I am not a cook. If pushed, I can prepare a meal - provided always that what I have to prepare is something simple, like baked beans on toast. No, really, I can do better than that. I have been known to produce a full Sunday roast - joint, roast potatoes, two veg - and have also come up with a terrific spaghetti carbonara. But I don't much like cooking. I do, however, like eating the results of other people's culinary efforts. Fortunately, the Old Bat does like cooking - and she's not half bad either. In fact, she's darned good.
I really have no complaints about the food that is put before me on the table at home. It is nutritious, varied and delicious. I do sometimes, rather disloyally perhaps, think that maybe a new dish might be tried; paella or something more adventurous than spaghetti Bolognaise. Given that the Old Bat simply soaks up the cookery pages of magazines and the weekend supplements as well as those television cookery programmes, I have to wonder sometimes.
Just recently the Beeb has broadcast a series of programmes by that stereotypical French chef, Raymond Blanc. The Old Bat has a bit of a thing about Monsieur Blanc - she says she finds him amusing - and has positively lapped up his offerings. She was equally smitten with his last series which involved travelling through the different regions of France trying out the local cuisine. I have seen something of this latest series and there have been quite a number of recipes which have looked very appetising and which, the OB assures me, are not too difficult to produce in the home. So I checked and found that all the recipes are available on the BBC web site. I offered to print off what she wanted, but she has not taken me up on that offer.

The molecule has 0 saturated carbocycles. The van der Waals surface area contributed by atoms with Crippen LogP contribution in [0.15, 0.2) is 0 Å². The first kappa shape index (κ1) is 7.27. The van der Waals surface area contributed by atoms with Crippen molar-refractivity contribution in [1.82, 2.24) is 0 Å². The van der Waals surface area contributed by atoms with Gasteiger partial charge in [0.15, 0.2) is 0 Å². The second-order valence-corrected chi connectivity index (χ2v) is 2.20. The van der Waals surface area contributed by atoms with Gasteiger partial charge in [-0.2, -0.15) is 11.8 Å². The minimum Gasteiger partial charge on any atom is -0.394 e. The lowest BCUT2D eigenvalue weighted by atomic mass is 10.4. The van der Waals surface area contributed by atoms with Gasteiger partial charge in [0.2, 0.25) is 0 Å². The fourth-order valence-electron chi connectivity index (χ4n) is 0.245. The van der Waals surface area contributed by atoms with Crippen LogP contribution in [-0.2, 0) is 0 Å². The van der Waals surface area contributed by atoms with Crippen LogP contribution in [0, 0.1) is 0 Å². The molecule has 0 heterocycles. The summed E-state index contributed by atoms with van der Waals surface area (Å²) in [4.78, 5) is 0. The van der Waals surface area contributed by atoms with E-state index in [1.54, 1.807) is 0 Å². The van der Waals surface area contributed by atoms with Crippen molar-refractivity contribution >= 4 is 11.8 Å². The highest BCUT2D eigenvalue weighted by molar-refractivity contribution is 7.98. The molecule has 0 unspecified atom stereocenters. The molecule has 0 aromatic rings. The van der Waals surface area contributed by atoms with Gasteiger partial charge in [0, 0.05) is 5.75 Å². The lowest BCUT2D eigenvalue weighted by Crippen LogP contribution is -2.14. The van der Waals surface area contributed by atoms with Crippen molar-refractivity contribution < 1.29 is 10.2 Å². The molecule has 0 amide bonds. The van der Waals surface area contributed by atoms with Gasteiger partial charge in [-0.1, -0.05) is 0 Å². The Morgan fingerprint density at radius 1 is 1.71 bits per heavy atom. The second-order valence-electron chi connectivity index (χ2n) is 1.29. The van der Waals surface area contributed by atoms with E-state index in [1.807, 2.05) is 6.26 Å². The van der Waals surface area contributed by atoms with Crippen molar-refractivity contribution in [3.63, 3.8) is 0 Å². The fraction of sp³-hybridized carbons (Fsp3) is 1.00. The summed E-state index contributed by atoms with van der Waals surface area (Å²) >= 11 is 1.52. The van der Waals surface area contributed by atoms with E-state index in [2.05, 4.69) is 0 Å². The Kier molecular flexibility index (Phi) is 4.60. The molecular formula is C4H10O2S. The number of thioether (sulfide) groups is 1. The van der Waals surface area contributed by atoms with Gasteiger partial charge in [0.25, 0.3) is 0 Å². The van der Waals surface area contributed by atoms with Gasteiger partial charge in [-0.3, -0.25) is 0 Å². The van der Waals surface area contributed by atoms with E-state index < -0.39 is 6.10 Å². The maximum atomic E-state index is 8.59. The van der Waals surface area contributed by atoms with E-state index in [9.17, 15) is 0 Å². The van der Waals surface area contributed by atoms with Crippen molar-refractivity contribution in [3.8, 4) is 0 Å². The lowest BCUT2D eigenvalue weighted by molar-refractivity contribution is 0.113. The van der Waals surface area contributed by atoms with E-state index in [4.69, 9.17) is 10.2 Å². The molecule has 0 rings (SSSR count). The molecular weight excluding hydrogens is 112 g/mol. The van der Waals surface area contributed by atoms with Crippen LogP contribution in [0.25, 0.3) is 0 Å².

I doubt very much that I would ever pay the prices M Blanc charges at his restaurant, Le Manoir au Quatres Saisons, but I have to say that his enthusiasm for food can be infectious. (I've just checked it out - £79 for lunch, plus wine.)
I think that possibly the best meals I have ever eaten have been in France. I mentioned one, at the Auberge des Pecheurs, on this blog last year (here) but I don't think I have written anything about a meal in the Luberon, down in Provence. We were down there on holiday and had, as is our wont, hired a cottage with the intention of trying various local restaurants for our evening meals. Unfortunately, the area seemed rather short on restaurants but we did spot one in Oppede le Vieux, a village perché halfway up a mountain. It was a reasonably warm evening so we took a table outside in what looked to be the village square. Which was fine to start with, but a stiff breeze picked up and I was soon scurrying back to the car to fetch our jackets.
There was little choice on the menu - just two main courses, I think - and we both opted for fish. Well, that was what we thought we had ordered. It was daube, which I thought I had heard before and which I thought was a type of fish. I was wrong. What we were served was a plate of braised beef. The meat was divine - tender and full of taste. Quite what went into the gravy in which it was braised I
couldn't say, but everything was delicious. In fact, it was possibly
the best beef I have eaten in France (which isn't actually saying very
much as their beef tends to be very poor in my opinion).
The restaurant can be seen on the left of this picture of the village square.